President Obama and Congress reached an 11th hour deal on the budget on Friday night that averted am embarrassing shutdown of government services, but the battle over spending is only just beginning, according to Signe Roed-Frederiksen, a senior analyst at Danske Bank in Copenhagen.
“Focus now turns to the much more important discussion of raising the US federal debt ceiling, which the Treasury department estimates will be reached by 16 May,” said Roed-Frederiksen in a research note.
Talks over raising the debt ceiling are expected to be as intense as those over the budget, which will again draw attention to America’s fiscal position.
“A risk premium is thus likely to be added to longer-term US yields during the negotiation process although the focus on tighter fiscal policy could work in the opposite direction,” Roed-Frederiksen said.
US Treasury Secretary Timothy Geithner has warned a failure to raise the debt ceiling would leave the federal government with no “headroom to borrow within the limit” by early July, which would have huge implications for global markets.
“The consequence would be that the US effectively defaults on its debt, which would add a significant risk premium to US government bond yields, cause severe financial problems and have major negative economic consequences as it would mean suspension of key government services including social security and Medicare benefits,” Roed-Frederiksen said.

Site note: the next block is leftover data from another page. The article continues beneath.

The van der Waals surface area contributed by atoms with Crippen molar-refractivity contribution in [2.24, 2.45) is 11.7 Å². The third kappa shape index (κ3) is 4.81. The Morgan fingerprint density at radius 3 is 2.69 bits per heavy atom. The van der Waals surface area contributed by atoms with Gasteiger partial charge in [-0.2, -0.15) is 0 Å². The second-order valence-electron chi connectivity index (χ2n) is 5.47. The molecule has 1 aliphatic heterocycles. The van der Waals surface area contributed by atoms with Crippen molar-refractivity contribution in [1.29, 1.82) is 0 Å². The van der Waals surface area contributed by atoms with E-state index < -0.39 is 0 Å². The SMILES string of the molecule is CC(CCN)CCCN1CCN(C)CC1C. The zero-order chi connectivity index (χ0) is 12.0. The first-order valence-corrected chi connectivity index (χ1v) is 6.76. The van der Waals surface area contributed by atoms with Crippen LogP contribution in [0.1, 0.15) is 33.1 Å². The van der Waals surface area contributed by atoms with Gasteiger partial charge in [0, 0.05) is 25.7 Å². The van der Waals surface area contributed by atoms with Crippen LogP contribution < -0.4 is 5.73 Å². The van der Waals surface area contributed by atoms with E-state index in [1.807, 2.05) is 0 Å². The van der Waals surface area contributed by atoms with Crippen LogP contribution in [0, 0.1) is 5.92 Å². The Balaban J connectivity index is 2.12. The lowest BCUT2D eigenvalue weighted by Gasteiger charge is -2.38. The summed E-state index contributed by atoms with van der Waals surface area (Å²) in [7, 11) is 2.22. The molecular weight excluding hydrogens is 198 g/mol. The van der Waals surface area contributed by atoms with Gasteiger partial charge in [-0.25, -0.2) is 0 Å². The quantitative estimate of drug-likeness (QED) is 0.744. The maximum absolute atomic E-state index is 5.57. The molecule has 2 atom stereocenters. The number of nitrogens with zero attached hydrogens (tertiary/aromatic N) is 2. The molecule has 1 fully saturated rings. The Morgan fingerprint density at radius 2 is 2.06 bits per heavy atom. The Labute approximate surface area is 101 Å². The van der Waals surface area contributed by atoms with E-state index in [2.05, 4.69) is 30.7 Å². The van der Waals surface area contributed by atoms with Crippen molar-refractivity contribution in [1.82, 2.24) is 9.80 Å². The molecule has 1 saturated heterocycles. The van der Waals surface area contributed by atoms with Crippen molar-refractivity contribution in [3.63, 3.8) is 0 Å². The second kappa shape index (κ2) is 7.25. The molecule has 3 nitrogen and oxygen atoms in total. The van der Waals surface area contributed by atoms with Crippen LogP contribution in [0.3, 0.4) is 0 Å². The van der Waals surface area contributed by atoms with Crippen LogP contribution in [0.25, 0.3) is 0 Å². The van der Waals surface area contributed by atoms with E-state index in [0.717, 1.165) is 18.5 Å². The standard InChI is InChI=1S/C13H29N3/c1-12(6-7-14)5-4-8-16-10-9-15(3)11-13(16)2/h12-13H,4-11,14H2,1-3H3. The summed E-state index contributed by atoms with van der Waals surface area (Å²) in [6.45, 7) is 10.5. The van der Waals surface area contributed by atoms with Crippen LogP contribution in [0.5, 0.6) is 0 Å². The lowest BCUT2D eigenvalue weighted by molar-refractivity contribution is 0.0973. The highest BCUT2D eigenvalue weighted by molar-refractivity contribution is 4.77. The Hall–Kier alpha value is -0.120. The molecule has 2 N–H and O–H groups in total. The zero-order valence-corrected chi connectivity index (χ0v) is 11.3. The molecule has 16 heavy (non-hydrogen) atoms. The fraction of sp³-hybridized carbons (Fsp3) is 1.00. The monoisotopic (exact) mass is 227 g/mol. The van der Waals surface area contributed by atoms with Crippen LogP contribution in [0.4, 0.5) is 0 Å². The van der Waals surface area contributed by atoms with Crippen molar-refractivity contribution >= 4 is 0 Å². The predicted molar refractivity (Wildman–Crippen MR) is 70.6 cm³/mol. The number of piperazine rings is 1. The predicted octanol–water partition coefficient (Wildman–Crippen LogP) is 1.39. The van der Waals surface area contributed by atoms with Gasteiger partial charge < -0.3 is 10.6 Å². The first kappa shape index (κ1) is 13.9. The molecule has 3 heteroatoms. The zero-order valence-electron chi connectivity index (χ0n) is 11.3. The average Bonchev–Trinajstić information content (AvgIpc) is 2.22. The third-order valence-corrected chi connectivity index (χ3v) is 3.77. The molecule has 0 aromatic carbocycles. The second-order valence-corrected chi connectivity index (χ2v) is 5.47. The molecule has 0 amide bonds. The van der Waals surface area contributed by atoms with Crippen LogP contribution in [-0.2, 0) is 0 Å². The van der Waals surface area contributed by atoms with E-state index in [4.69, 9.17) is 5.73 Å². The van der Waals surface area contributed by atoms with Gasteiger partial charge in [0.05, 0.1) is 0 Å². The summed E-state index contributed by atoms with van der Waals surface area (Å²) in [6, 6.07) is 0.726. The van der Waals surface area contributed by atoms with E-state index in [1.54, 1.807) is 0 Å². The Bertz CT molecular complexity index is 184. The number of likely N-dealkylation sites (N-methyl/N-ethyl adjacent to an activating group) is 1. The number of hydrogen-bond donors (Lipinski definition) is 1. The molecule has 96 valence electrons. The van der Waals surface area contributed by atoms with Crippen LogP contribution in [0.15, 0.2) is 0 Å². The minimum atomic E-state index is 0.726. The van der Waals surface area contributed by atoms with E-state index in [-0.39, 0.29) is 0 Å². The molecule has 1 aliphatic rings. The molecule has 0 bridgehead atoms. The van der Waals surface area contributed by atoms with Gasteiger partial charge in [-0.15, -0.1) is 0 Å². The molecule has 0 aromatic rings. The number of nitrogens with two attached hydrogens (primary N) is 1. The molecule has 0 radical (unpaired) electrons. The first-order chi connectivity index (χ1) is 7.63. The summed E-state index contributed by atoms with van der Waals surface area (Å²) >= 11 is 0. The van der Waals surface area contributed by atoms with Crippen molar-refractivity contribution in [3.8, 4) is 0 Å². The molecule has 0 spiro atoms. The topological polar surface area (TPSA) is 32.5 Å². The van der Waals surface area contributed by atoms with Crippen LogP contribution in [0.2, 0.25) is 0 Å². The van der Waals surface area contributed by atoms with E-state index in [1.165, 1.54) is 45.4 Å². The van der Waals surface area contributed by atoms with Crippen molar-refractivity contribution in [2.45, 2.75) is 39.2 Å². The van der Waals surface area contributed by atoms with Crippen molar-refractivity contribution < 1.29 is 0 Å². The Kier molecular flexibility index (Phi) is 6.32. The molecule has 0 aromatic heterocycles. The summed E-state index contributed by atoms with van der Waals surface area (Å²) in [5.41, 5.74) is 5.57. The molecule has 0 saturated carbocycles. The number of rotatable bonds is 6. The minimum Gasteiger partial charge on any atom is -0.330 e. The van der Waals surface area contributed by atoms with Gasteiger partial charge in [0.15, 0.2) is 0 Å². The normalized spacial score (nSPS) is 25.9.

At the start of April it is estimated that the US would need to borrow another $76 billion before hitting the debt ceiling and the Congressional Research Service predicts the US will need to raise another $783 billion before the year is out.
“Hence, there is no reasonable way that the government can manage to stay below the debt ceiling by cutting spending,” said Roed-Frederiksen.
“Some Republicans have already indicated that they want further spending cuts in order to vote for raising the debt ceiling and the risk is that the debate over the coming weeks could send the risk premium on US government bonds higher,” he said.
It is unlikely either the White House or the republican leadership would want to be seen as the reason for such a disastrous outcome, but the mood on Capitol Hill could make for another round of bitter fighting.
“Historically however, Congress has always raised the debt limit before the government ran out of cash and was unable to pay its obligations.
We believe this will be the case once again, but the coming weeks could become a high-level political game of chicken,” Roed-Frederiksen said.